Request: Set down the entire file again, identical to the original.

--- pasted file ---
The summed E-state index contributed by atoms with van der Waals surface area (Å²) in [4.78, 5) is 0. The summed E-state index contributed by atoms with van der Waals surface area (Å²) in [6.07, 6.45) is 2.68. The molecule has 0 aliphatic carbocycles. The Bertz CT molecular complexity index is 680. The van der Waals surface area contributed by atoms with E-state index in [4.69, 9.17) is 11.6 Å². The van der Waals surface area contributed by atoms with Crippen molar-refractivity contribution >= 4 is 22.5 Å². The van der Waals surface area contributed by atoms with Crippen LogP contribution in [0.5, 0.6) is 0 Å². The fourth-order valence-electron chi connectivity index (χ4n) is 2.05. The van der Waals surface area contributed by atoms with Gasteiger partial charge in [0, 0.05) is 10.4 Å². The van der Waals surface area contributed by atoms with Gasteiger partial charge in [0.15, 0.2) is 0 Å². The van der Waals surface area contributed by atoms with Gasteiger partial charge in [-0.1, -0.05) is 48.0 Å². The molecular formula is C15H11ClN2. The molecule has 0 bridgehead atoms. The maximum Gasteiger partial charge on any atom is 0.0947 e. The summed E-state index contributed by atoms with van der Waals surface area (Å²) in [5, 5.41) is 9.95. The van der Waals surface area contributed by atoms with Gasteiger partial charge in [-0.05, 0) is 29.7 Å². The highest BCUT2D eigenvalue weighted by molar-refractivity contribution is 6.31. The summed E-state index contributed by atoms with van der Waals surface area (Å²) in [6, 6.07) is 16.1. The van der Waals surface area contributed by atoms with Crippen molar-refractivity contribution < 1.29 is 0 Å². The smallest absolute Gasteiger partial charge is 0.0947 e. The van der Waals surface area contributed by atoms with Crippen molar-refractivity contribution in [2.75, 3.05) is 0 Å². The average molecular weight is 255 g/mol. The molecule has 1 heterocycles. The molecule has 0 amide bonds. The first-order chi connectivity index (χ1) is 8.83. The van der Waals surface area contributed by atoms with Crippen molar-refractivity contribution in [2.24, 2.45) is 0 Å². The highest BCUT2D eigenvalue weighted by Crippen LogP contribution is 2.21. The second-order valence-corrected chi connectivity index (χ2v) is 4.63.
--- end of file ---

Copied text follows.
The summed E-state index contributed by atoms with van der Waals surface area (Å²) in [4.78, 5) is 0. The summed E-state index contributed by atoms with van der Waals surface area (Å²) in [6.07, 6.45) is 2.68. The molecule has 0 aliphatic carbocycles. The Bertz CT molecular complexity index is 680. The van der Waals surface area contributed by atoms with E-state index in [4.69, 9.17) is 11.6 Å². The van der Waals surface area contributed by atoms with Crippen molar-refractivity contribution >= 4 is 22.5 Å². The van der Waals surface area contributed by atoms with Crippen LogP contribution in [0.5, 0.6) is 0 Å². The fourth-order valence-electron chi connectivity index (χ4n) is 2.05. The van der Waals surface area contributed by atoms with Gasteiger partial charge in [0, 0.05) is 10.4 Å². The van der Waals surface area contributed by atoms with Gasteiger partial charge in [0.15, 0.2) is 0 Å². The van der Waals surface area contributed by atoms with Gasteiger partial charge in [-0.1, -0.05) is 48.0 Å². The molecular formula is C15H11ClN2. The molecule has 0 bridgehead atoms. The maximum Gasteiger partial charge on any atom is 0.0947 e. The summed E-state index contributed by atoms with van der Waals surface area (Å²) in [5, 5.41) is 9.95. The van der Waals surface area contributed by atoms with Gasteiger partial charge in [-0.05, 0) is 29.7 Å². The highest BCUT2D eigenvalue weighted by molar-refractivity contribution is 6.31. The summed E-state index contributed by atoms with van der Waals surface area (Å²) in [6, 6.07) is 16.1. The van der Waals surface area contributed by atoms with Crippen molar-refractivity contribution < 1.29 is 0 Å². The smallest absolute Gasteiger partial charge is 0.0947 e. The van der Waals surface area contributed by atoms with Crippen molar-refractivity contribution in [2.75, 3.05) is 0 Å². The average molecular weight is 255 g/mol. The molecule has 1 heterocycles. The molecule has 0 amide bonds. The first-order chi connectivity index (χ1) is 8.83. The van der Waals surface area contributed by atoms with Crippen molar-refractivity contribution in [2.24, 2.45) is 0 Å². The highest BCUT2D eigenvalue weighted by Crippen LogP contribution is 2.21. The second-order valence-corrected chi connectivity index (χ2v) is 4.63.